Notice that the SELECT statement branches on the expression UPCASE(Holiday). The new data set has a Type variable that classifies each holiday according to the value of UPCASE(Holiday).
In the SELECT-WHEN syntax, the OTHERWISE statement is optional but is recommended. If you do not have an OTHERWISE statement, and all the WHEN statements are false, the DATA step will stop with an error. You can place use a null statement after the OTHERWISE keyword to specify that the program should do nothing for unhandled values, as follows:
OTHERWISE ; /* semicolon ==> null statement ==> do nothing */
By the way, if you have only the dates, you can still form the Type variable by using the HOLIDAYNAME function in SAS. This is left as an exercise.
As stated previously, the SELECT-WHEN statement provides the same functionality as an IF-THEN/ELSE statement, but it is a simpler way to handle multiple values. For example, the equivalent IF-THEN/ELSE logic is as follows:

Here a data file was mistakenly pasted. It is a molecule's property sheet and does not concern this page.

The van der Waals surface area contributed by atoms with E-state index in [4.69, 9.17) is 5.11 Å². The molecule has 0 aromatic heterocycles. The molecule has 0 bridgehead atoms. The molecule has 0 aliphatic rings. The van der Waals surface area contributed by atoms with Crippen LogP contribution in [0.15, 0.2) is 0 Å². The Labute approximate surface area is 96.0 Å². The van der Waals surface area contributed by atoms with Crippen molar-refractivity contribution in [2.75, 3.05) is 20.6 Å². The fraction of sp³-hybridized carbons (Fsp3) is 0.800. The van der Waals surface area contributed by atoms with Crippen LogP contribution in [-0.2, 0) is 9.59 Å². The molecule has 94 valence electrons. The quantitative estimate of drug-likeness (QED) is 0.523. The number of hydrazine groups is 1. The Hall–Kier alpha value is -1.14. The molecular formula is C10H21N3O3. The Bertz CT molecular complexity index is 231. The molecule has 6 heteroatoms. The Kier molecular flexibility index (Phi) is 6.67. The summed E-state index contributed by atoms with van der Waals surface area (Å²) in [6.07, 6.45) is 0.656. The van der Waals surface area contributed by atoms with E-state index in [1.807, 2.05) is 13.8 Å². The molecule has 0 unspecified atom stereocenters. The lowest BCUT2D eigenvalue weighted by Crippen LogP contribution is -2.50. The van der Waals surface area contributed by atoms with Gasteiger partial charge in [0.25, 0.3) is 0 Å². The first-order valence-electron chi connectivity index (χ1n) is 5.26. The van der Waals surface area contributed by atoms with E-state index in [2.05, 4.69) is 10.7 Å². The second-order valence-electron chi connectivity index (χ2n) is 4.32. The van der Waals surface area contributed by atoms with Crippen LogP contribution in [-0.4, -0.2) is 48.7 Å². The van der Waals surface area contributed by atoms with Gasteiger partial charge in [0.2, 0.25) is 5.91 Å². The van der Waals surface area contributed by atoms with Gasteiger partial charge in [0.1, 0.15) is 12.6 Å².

if upcase(Holiday)='MLK' | upcase(Holiday)='MEMORIAL' | upcase(Holiday)='LABOR' then Type="USA"; else if ... |
The first SELECT-WHEN syntax enables you to perform an action for any value of an expression. Usually, you will branch on values of a discrete variable.
You can use the second SELECT-WHEN syntax when you need more complex logical processing. In the second syntax, you do not specify an expression on the SELECT statement. Instead, you specify a logical expression on each WHEN statement. The WHEN statements are executed in order until one is true. The corresponding action is then executed. If no WHEN statements are true, the OTHERWISE statement is processed.